You have completed an accredited LPN program and know you are a certified Licensed Practical Nurse (LPN), which means you are a primary caregiver, assistant and medical helper for several patients. But now however, you want to make the leap from being an LPN to Physician Assistant (LPN to PA).
Life is hectic, packed with activity, and fulfilling—but it would be much more fulfilling with more prestige, better salary and benefits,and the licensure that takes you into the competitive job market; all of which a PA position can give you.
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What is a Physician Assistant?
A Physician’s Assistant is more than a step up from an LPN; it is a professional licensure in health care which can actually practice medicine, rather than just basic nursing, under the limited supervision of a doctor. In other words, it’s similar to an RN, and even takes you beyond to the various degrees to make you even more marketable in the nursing field. However, it’s also quite different from an RN position, in that a PA has a great more latitude in actual medical services they can do.
As a PA, your treatment spectrum, as it were, is a good deal broader than that of an LPN or even RN. You are allowed to do virtually all the traditional services and treatments that a medical doctor can perform, include examine patients, order tests (and interpret them), treat illnesses that you diagnosed yourself, write prescriptions and even assist in surgery.
What Is the Path from LPN to PA?
It’s not like the traditional nursing leap from LPN to RN, because the PA is trained in the medical paradigm, rather than the nursing one so the leap is more than just about finding suitable LPN to Physician Assistant programs. The training required may take several forms, but it is invariably at least two years, usually three, of medical education past the college and nursing school/LPN level.
A PA gets training in several courses that lean towards a medical specialization. These include:
Pharmacology and pharmaceuticals, including reactions to combination of pharmacopeia
Hematology and studies of blood and lymphatic diseases
Pathology and bodily reactions to illness, trauma or injury
Obstetrics and gynecology
Anatomy and microbiology
Are you ready to hear about the second year? Your clinical experience will include primary care, surgical techniques (and assistant’s protocol), geriatrics, ER procedures and problem/solution paradigms, psychiatry and behavioral sciences and an extensive training in pediatrics.
As you can see from the list, there is a great deal of advanced and difficult training involved in the medical model, and the PA who earns her degree has gone through years of rigorous coursework and extensive clinical experience to achieve it.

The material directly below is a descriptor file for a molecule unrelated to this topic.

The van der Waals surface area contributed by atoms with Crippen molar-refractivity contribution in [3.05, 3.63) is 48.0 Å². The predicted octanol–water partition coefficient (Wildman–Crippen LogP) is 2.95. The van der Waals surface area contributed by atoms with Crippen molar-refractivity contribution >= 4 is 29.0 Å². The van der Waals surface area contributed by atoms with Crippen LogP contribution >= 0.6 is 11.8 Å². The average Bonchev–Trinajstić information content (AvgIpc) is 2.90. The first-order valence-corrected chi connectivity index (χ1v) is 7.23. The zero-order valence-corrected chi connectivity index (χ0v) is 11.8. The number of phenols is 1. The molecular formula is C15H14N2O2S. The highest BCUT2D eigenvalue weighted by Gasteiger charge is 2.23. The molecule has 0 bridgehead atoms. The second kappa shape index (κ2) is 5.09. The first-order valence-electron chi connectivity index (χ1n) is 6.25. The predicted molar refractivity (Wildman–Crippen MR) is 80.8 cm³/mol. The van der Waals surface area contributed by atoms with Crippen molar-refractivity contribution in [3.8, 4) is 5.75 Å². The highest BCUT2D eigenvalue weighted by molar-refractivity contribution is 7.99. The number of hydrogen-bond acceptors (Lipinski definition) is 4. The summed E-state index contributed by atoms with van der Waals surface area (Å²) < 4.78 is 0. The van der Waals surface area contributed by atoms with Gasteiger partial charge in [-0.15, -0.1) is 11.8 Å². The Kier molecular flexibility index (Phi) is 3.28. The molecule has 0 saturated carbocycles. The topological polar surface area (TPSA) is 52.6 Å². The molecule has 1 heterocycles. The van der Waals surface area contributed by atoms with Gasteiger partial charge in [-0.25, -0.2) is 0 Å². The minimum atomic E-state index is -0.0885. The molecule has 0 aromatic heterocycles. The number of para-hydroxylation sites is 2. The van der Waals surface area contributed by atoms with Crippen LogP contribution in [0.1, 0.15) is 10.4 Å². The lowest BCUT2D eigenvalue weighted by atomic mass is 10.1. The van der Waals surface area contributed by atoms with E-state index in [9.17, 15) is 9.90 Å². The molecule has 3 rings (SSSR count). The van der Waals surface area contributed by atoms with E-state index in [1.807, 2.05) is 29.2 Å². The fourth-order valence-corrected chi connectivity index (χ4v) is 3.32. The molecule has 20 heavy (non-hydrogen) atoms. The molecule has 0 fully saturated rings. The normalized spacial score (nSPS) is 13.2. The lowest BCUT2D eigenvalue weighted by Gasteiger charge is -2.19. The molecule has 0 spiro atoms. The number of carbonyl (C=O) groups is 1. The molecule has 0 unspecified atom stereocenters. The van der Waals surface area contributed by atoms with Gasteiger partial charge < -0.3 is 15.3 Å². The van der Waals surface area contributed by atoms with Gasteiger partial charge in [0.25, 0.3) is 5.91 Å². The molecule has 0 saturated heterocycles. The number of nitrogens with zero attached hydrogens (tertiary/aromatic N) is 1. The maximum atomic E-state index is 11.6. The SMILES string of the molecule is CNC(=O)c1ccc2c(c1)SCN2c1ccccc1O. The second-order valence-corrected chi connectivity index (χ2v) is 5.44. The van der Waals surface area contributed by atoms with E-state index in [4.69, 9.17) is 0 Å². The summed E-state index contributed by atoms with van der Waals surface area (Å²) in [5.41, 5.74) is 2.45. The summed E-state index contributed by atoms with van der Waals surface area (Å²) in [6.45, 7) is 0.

In addition to the LPN, you should be aware that you will need at least a BA-PA to successfully achieve a job in the PA market. This is a Bachelor’s degree as Physician Assistant, and it complements your two year training with another two years of clinical course work and a year of “clinical rotations,” where you really get into the thick of the medical profession.
Clinical rotations are the lynchpin of the medical community, but they are the most wearying of routines, in which you may find yourself working one,two, or three days on and off. This step “separates the men from the boys,” but if you can tough it out, the rewards are well worth it.
Speaking of toughing it out, you might consider an MA in the PA cycle, which adds two more years of medical training and clinical experience to the mix.
Physician Assistant Job Outlook and Salary
If you do achieve the leap from LPN to Physician Assistant, you will be in constant demand, far more than you were as an LPN, and command a much better salary and benefits package. In essence, you’re being paid to be a doctor, and do what a doctor does. And if you specialize—as in HIV/AIDS treatments or other specific conditions—you do even better in prestige, salary and benefits.
The Bureau of Labor Statistics (source) predicts a 21 to 26 percent increase in job opportunities in this field; the median salary averages over $90,000. If you work in a high-demand urban setting with a specialization up your sleeve, you can make over $110,000 a year.